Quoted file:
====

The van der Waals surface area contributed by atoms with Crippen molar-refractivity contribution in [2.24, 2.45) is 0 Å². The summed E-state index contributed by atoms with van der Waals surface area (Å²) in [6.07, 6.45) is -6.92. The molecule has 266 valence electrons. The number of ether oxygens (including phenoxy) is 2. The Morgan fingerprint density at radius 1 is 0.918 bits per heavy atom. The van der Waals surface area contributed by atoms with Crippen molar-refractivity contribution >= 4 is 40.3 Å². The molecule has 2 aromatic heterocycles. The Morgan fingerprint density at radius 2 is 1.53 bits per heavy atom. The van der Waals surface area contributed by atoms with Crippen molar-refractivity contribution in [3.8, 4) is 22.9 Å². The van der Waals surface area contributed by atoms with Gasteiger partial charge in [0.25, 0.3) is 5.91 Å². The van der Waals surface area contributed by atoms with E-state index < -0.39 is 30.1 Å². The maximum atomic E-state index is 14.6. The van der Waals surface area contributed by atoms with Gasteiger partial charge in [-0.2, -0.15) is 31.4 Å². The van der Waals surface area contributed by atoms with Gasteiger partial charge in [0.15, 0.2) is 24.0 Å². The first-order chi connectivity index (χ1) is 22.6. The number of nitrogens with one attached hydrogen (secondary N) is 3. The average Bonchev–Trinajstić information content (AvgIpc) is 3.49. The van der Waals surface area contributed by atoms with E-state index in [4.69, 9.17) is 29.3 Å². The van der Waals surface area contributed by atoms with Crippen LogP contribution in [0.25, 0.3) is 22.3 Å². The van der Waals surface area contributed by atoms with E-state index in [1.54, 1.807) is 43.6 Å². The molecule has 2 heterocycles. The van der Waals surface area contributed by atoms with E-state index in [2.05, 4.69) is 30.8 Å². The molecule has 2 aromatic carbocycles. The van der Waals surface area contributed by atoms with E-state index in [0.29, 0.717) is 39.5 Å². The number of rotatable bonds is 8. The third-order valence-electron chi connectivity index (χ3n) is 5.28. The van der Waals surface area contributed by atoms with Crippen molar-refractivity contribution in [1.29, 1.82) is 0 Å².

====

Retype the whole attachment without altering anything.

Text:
The van der Waals surface area contributed by atoms with Crippen molar-refractivity contribution in [2.24, 2.45) is 0 Å². The summed E-state index contributed by atoms with van der Waals surface area (Å²) in [6.07, 6.45) is -6.92. The molecule has 266 valence electrons. The number of ether oxygens (including phenoxy) is 2. The Morgan fingerprint density at radius 1 is 0.918 bits per heavy atom. The van der Waals surface area contributed by atoms with Crippen molar-refractivity contribution >= 4 is 40.3 Å². The molecule has 2 aromatic heterocycles. The Morgan fingerprint density at radius 2 is 1.53 bits per heavy atom. The van der Waals surface area contributed by atoms with Crippen molar-refractivity contribution in [3.8, 4) is 22.9 Å². The van der Waals surface area contributed by atoms with Gasteiger partial charge in [0.25, 0.3) is 5.91 Å². The van der Waals surface area contributed by atoms with E-state index < -0.39 is 30.1 Å². The maximum atomic E-state index is 14.6. The van der Waals surface area contributed by atoms with Gasteiger partial charge in [-0.2, -0.15) is 31.4 Å². The van der Waals surface area contributed by atoms with Gasteiger partial charge in [0.15, 0.2) is 24.0 Å². The first-order chi connectivity index (χ1) is 22.6. The number of nitrogens with one attached hydrogen (secondary N) is 3. The average Bonchev–Trinajstić information content (AvgIpc) is 3.49. The van der Waals surface area contributed by atoms with E-state index in [4.69, 9.17) is 29.3 Å². The van der Waals surface area contributed by atoms with Crippen LogP contribution in [0.25, 0.3) is 22.3 Å². The van der Waals surface area contributed by atoms with E-state index in [1.54, 1.807) is 43.6 Å². The molecule has 2 heterocycles. The van der Waals surface area contributed by atoms with E-state index in [2.05, 4.69) is 30.8 Å². The molecule has 2 aromatic carbocycles. The van der Waals surface area contributed by atoms with E-state index in [0.29, 0.717) is 39.5 Å². The number of rotatable bonds is 8. The third-order valence-electron chi connectivity index (χ3n) is 5.28. The van der Waals surface area contributed by atoms with Crippen molar-refractivity contribution in [1.29, 1.82) is 0 Å².